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Last Updated: Tuesday, 27 September 2005, 12:19 GMT 13:19 UK
Mast concern over epileptic pupil
Nicola Packard
Nicola Packard will receive tuition at her Hakin home
A 12-year-old girl with epilepsy will be taught at home after claims a police radio mast near her Haverfordwest school made her condition worse.

Nicola Packard's mother Jayne has ended a claim against Pembrokeshire Council after it agreed to help with tuition.

It was claimed a Tetra mast was causing Nicola to fit but the council said its decision did not mean there was a link.

Dyfed-Powys Police said there was no scientific proof that the masts could affect people with epilepsy.

The mast at Haverfordwest Police Station, part of a Wales-wide upgrade in emergency service communication, was switched on in May despite protests from locals.

Jayne Packard
If Nicola is being affected by the mast being there she is one child too many
Jayne Packard

Mrs Packard, of Hakin, near Milford Haven said: "Nicola has not been on any medication for quite a few years and her fits were quite well controlled to just one or two a month.

"But since the Tetra mast is on while she has been in school she has been having a lot more seizures."

Mrs Packard has kept Nicola from attending Portfield Special School this term because of her condition.

"I do want her ultimately to return to Portfield School because I have to say it's an excellent school and Nicola loves going there.

"For all I know she could be the only child being affected but if Nicola is being affected by the mast being there she is one child too many."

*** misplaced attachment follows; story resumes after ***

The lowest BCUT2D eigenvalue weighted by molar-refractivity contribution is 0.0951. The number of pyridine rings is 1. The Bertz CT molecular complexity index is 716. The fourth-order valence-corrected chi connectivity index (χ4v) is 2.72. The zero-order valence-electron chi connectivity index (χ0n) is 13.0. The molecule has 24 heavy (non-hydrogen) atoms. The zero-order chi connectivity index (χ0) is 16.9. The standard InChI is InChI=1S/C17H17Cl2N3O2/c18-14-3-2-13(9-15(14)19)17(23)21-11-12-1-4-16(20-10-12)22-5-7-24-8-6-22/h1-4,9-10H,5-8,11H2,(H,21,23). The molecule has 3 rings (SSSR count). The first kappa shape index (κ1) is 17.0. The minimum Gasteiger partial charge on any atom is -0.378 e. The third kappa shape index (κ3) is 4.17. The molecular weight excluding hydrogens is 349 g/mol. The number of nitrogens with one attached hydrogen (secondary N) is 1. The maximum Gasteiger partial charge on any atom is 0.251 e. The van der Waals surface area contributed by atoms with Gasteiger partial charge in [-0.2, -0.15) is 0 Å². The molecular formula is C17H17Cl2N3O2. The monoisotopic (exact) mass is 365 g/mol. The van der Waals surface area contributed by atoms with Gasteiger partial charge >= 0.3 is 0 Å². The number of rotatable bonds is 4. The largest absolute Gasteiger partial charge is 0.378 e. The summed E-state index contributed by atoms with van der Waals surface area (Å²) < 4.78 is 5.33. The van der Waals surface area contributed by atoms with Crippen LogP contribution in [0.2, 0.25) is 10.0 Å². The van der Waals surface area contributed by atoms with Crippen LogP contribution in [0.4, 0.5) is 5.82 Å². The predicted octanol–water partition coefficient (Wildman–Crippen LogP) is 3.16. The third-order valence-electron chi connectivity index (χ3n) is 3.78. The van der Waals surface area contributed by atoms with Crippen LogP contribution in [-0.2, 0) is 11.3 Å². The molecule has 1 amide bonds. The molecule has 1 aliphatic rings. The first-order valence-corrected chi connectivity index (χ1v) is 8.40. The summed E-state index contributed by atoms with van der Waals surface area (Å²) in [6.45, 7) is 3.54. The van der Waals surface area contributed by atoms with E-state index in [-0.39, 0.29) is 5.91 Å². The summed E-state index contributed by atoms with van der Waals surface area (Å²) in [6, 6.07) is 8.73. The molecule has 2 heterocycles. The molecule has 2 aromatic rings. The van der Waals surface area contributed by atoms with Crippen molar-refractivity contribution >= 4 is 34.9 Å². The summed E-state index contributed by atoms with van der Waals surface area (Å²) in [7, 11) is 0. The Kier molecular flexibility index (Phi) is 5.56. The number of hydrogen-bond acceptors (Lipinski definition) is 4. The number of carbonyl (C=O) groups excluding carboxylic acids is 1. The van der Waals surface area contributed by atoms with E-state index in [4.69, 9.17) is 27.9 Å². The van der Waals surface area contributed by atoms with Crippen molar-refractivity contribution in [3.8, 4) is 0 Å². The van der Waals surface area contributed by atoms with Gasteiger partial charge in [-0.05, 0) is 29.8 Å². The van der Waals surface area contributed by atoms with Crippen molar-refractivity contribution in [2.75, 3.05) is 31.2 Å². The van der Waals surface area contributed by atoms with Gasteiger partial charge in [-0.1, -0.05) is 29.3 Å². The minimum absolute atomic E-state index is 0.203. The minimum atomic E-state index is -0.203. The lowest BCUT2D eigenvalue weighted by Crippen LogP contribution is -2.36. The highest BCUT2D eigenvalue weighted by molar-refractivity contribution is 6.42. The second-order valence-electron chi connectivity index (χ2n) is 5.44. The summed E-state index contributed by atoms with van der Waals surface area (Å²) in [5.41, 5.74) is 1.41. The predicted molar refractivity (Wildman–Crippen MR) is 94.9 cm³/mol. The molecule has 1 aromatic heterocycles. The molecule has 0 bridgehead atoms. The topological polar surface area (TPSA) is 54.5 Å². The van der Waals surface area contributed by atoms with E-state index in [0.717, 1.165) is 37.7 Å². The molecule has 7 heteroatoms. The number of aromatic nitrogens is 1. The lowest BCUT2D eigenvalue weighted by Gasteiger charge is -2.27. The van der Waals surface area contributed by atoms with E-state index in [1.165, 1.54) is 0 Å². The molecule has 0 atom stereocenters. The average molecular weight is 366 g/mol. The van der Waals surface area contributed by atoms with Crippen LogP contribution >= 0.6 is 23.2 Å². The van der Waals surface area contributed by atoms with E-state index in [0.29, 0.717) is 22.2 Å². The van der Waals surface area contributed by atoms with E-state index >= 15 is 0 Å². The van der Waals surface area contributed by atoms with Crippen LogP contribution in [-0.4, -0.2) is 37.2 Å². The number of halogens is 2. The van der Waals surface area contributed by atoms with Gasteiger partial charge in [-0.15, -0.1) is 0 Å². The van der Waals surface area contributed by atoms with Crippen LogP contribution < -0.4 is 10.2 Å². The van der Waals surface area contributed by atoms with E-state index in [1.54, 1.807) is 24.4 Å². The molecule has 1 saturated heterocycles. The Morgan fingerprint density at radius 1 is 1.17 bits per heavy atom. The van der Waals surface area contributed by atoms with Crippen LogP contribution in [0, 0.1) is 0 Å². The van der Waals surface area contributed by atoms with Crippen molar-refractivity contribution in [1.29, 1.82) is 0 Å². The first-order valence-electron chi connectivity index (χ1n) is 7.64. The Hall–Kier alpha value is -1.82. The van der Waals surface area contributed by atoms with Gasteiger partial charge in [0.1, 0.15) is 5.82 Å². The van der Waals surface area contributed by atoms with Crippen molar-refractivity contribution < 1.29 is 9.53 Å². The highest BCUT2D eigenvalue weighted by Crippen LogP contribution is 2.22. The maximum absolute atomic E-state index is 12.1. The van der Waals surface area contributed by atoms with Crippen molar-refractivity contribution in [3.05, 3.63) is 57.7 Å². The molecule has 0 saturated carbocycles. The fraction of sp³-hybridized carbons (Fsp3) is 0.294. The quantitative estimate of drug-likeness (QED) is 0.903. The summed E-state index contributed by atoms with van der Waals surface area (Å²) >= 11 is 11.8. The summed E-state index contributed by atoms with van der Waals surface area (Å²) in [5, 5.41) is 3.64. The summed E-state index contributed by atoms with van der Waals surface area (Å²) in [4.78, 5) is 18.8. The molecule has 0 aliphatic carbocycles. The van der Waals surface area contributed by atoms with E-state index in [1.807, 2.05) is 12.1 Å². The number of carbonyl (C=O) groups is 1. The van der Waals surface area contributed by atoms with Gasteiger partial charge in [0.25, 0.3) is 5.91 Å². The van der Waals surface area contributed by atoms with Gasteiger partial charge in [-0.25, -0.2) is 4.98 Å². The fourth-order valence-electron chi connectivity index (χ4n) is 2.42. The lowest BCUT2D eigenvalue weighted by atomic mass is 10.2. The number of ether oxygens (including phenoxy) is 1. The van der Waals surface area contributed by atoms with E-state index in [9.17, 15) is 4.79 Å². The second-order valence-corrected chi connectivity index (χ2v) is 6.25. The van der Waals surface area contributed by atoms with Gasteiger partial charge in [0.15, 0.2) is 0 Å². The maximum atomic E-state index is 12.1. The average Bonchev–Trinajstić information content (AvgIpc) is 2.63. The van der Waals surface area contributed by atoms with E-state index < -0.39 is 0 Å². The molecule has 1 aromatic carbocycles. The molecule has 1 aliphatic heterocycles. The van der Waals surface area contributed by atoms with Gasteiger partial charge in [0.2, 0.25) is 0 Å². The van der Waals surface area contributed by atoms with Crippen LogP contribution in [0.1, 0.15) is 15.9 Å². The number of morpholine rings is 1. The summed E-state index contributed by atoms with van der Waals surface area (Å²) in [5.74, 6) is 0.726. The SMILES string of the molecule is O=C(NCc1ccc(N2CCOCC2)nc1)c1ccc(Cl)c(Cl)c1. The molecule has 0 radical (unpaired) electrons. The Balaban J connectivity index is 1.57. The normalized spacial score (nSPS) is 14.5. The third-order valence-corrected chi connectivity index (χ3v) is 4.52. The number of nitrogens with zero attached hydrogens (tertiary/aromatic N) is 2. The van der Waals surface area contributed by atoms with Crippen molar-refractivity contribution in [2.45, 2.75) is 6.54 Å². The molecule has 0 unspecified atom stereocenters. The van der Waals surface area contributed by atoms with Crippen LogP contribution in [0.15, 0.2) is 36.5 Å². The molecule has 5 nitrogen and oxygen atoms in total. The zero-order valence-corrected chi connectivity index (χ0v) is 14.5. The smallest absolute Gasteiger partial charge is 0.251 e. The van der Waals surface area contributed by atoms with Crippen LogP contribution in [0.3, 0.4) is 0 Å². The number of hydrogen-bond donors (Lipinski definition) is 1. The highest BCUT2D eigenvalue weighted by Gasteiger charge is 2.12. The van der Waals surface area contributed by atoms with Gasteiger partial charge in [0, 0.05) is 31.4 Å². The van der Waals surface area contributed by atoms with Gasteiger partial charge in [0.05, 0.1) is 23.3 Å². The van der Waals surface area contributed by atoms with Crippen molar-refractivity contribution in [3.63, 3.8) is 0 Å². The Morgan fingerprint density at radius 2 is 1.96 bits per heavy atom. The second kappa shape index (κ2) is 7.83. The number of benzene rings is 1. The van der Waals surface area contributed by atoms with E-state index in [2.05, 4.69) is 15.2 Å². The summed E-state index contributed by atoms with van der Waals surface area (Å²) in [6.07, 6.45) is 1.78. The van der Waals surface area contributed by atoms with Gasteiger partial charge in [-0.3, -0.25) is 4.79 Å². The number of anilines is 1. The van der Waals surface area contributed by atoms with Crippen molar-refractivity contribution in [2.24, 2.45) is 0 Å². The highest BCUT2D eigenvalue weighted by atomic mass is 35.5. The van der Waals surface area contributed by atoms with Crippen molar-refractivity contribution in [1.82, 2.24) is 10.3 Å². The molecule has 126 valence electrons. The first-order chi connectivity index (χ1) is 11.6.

Haverfordwest Police Station
The mast at Haverfordwest Police Station was turned on in May

Mrs Packard added: "The education department has come to an agreement that they will offer Nicola home tuition up until a time that she is able to go back.

Pembrokeshire Council said it did not mean it accepted there was a link.

"In accordance with normal practice for children - and following comprehensive discussions with her mother - we have sought to offer a range of provision, which in this instance includes an element of home tuition," it said.

"This is a pragmatic response to ensure that the individual child is provided with suitable education."

In a statement Dyfed-Powys Police said: "At the moment there is no definitive scientific evidence or proof that a wave-based station can affect people who are susceptible to epilepsy."

Mast operator O2 Airwave said: "Our equipment in Haverfordwest is fully compliant with all national and international guidelines - indeed the level of exposure at the nearest part of any school is 1/3000th of those guidelines."


SEE ALSO:
Hundreds at Tetra protest march
15 Apr 05 |  South West Wales
Mast study focuses on TV signals
17 May 05 |  North West Wales
Mixed messages on Tetra
18 Feb 04 |  Wales


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